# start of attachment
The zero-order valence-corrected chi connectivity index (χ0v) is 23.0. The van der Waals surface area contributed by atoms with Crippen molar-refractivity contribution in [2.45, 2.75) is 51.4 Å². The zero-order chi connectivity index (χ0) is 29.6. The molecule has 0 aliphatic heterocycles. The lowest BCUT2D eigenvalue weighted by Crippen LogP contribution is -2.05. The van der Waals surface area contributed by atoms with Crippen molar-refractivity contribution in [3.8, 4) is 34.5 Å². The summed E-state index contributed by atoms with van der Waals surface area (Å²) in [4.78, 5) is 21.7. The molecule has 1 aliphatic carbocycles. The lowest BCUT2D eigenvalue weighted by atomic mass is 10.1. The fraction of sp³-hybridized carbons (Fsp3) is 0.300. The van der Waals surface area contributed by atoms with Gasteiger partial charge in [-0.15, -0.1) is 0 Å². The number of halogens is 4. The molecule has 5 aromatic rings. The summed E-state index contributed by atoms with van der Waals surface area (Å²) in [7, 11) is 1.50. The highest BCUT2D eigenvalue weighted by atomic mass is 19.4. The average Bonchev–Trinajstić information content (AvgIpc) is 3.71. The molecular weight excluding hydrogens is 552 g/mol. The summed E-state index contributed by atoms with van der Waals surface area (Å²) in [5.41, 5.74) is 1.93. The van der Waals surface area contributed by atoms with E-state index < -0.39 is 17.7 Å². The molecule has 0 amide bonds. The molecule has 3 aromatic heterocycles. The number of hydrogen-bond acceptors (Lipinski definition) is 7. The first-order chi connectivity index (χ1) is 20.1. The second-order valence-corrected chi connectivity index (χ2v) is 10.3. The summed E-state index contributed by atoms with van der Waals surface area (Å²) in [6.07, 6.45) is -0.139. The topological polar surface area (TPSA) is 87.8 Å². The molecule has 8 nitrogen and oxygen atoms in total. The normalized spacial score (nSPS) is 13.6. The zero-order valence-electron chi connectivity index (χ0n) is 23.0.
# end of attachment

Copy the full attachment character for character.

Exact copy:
The zero-order valence-corrected chi connectivity index (χ0v) is 23.0. The van der Waals surface area contributed by atoms with Crippen molar-refractivity contribution in [2.45, 2.75) is 51.4 Å². The zero-order chi connectivity index (χ0) is 29.6. The molecule has 0 aliphatic heterocycles. The lowest BCUT2D eigenvalue weighted by Crippen LogP contribution is -2.05. The van der Waals surface area contributed by atoms with Crippen molar-refractivity contribution in [3.8, 4) is 34.5 Å². The summed E-state index contributed by atoms with van der Waals surface area (Å²) in [4.78, 5) is 21.7. The molecule has 1 aliphatic carbocycles. The lowest BCUT2D eigenvalue weighted by atomic mass is 10.1. The fraction of sp³-hybridized carbons (Fsp3) is 0.300. The van der Waals surface area contributed by atoms with Gasteiger partial charge in [-0.15, -0.1) is 0 Å². The number of halogens is 4. The molecule has 5 aromatic rings. The summed E-state index contributed by atoms with van der Waals surface area (Å²) in [7, 11) is 1.50. The highest BCUT2D eigenvalue weighted by atomic mass is 19.4. The average Bonchev–Trinajstić information content (AvgIpc) is 3.71. The molecular weight excluding hydrogens is 552 g/mol. The summed E-state index contributed by atoms with van der Waals surface area (Å²) in [5.41, 5.74) is 1.93. The van der Waals surface area contributed by atoms with E-state index < -0.39 is 17.7 Å². The molecule has 0 amide bonds. The molecule has 3 aromatic heterocycles. The number of hydrogen-bond acceptors (Lipinski definition) is 7. The first-order chi connectivity index (χ1) is 20.1. The second-order valence-corrected chi connectivity index (χ2v) is 10.3. The summed E-state index contributed by atoms with van der Waals surface area (Å²) in [6.07, 6.45) is -0.139. The topological polar surface area (TPSA) is 87.8 Å². The molecule has 8 nitrogen and oxygen atoms in total. The normalized spacial score (nSPS) is 13.6. The zero-order valence-electron chi connectivity index (χ0n) is 23.0.